Investment Properties: Is a House or a Condo a Better Option?
There are many decisions to make when deciding on the type of investment property to buy. What kind of tenants do you want to attract? How much time do you want to invest in regular maintenance and handling issues? What locations will be better suited to your ideal tenant but also convenient for you to manage?
Part of your internal debate may be whether to purchase a single-family home or a condo for your investment, but which option is better suited for you and your tenants?
Here are four important factors you should be thinking about that will help you make the right choice.
The property’s purchase price is a significant factor, of course, putting a condo at a significant advantage. Depending on the condo, the entry price is a lot lower than that of a single-family home, sometimes by as much as half. This makes buying a condo a much easier investment.
However, the additional costs for both types of properties vary, and this is where you’ll need to do your due diligence. A single-family home could require major repairs - unpredictable costs that are over and above the purchase price. You may encounter a water leak, foundation issues, or roof repairs, among other things.
While you may also encounter these repairs in a condo, the monthly condo fees you pay from the start typically cover these types of issues. This makes your investment more predictable and less risky.
Property taxes are another cost to consider. Taxes can be significantly higher in a single-family home, adding to the overall investment. As you’ll likely include these costs in your monthly rent amount, it’s important to consider if the required rent is too high for your ideal tenant.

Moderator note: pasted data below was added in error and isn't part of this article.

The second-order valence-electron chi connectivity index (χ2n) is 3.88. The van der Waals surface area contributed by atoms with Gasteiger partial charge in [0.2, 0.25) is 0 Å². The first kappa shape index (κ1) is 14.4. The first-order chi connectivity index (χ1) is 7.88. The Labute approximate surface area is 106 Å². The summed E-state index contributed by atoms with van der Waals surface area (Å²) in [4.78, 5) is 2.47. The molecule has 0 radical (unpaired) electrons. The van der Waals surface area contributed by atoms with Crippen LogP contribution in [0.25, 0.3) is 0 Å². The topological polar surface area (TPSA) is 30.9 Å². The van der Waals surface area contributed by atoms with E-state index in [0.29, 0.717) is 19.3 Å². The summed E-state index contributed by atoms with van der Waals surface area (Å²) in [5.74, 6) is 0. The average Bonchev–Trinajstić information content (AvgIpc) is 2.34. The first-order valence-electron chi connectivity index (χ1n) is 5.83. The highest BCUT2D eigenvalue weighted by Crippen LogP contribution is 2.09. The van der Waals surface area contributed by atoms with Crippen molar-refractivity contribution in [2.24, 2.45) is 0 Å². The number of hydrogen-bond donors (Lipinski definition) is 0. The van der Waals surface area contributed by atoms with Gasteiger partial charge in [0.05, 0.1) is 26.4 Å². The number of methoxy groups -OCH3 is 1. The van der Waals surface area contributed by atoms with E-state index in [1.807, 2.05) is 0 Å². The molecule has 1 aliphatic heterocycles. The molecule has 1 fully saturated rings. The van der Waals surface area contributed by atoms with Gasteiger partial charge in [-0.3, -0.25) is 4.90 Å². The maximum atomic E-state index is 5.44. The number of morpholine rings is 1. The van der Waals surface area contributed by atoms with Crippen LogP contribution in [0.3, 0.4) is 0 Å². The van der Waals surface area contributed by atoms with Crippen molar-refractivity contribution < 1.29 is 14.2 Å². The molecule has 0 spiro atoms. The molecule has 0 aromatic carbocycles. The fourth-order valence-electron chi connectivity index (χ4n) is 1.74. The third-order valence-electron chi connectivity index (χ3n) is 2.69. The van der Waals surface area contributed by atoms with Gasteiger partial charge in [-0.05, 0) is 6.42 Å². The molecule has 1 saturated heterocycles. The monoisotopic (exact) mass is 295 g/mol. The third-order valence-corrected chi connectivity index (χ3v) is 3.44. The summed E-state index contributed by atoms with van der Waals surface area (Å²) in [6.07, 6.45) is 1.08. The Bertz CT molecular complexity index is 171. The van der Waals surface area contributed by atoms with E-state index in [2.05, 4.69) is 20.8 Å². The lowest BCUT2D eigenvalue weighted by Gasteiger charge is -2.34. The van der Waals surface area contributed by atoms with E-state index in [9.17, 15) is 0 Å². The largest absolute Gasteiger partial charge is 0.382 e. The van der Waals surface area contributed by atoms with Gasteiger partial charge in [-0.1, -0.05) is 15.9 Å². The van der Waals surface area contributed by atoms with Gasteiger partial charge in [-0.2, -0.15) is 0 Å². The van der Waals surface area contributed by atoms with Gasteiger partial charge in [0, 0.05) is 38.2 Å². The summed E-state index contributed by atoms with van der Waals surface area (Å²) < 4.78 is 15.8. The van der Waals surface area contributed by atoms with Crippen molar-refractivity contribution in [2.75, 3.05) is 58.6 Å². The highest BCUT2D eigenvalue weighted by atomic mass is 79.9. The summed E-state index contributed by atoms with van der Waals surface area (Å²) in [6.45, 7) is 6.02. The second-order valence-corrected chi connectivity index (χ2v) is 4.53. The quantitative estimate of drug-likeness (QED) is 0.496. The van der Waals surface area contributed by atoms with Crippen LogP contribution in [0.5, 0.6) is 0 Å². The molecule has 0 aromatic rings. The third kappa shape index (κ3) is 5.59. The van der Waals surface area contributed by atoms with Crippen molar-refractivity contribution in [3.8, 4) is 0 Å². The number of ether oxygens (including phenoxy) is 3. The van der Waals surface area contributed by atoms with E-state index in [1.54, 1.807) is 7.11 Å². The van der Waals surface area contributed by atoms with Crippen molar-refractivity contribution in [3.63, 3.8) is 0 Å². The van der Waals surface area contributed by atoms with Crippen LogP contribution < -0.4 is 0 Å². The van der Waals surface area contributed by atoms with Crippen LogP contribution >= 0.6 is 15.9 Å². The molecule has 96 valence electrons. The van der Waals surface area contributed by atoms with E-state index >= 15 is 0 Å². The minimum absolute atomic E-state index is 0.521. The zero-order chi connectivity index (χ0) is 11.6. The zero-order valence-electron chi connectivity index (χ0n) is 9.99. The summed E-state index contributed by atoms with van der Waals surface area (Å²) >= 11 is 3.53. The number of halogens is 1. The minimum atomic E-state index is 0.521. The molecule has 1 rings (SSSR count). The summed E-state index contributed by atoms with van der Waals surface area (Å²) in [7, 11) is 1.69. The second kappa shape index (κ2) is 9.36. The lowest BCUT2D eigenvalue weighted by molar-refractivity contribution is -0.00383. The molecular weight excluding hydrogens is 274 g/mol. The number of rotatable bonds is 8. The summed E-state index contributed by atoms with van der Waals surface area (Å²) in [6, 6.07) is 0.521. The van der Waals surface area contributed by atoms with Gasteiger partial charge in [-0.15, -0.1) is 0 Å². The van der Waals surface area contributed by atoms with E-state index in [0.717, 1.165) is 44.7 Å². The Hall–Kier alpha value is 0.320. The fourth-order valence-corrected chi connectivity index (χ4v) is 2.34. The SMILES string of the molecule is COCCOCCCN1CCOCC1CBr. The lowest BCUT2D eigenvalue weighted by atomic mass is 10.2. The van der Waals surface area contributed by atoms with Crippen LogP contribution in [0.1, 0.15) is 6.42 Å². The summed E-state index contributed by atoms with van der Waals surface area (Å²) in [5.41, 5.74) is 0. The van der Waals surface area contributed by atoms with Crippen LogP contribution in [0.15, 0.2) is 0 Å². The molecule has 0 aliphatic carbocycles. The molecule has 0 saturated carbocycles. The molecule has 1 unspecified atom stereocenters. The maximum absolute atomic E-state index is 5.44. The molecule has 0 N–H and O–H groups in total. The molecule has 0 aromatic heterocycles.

Since your condo’s purchase price already starts in a more comfortable range, the added costs for a condo may be easier to cover in an agreeable rent amount for your tenants.
Look For Different Location Options
Depending on who your ideal tenant may be, condo properties tend to have better location options. As an example, if you’re looking to attract professionals to rent your property, a downtown condo puts them much closer to their workplace, giving them the gift of time in a reduced commute. As a bonus, being located near an active nightlife and the convenience of nearby restaurants, grocery stores, and public transit gives tenants the quality of life they’re seeking.
Condos are typically located near conveniences such as shopping and amenities, public transportation, or educational centres. A single-family home is usually located farther out from the downtown core, and tenants may need a vehicle to get to their daily destinations.
Less Time Spent on Maintenance Tasks
One of the biggest hurdles to investment property ownership is the thought of spending your own spare time doing maintenance tasks. Things like lawn mowing or snow removal, gutter cleaning, minor and/or major home repairs, inspections, and other such required tasks are your responsibility when you own a single-family home.
Generally, a condo property already has these services in place, usually covered by your condo fees, meaning your spare time belongs to you.
Imagine going skiing instead of shovelling in January’s frigid weather!
Ensure the Quality of the Property
Most condo properties have bylaws limiting the percentage of unit owners that can rent out their units to tenants. This means a condo building has a high owner-occupancy rate, and the pride of ownership will show through.
These bylaws also include rules to maintain a better quality of life for everyone within the building, meaning fewer neighbour-to-neighbour issues to resolve. With a single-family home, your tenants can be a risk whether they care for your property like it’s their own or act with complacency and let things go to disrepair.
While considering the type of property you prefer to invest in as a rental, reviewing every scenario that can affect your bottom line will help yield the right decision. Owning a condo as an investment property can bring you financial predictability, and therefore sustainability and growth, and it can also attract very different types of tenants than those of a single-family home. Ask yourself what sort of commitments you want to make to this property in terms of cost, maintenance, and ideal tenants, and you may find a condo is your best foot forward.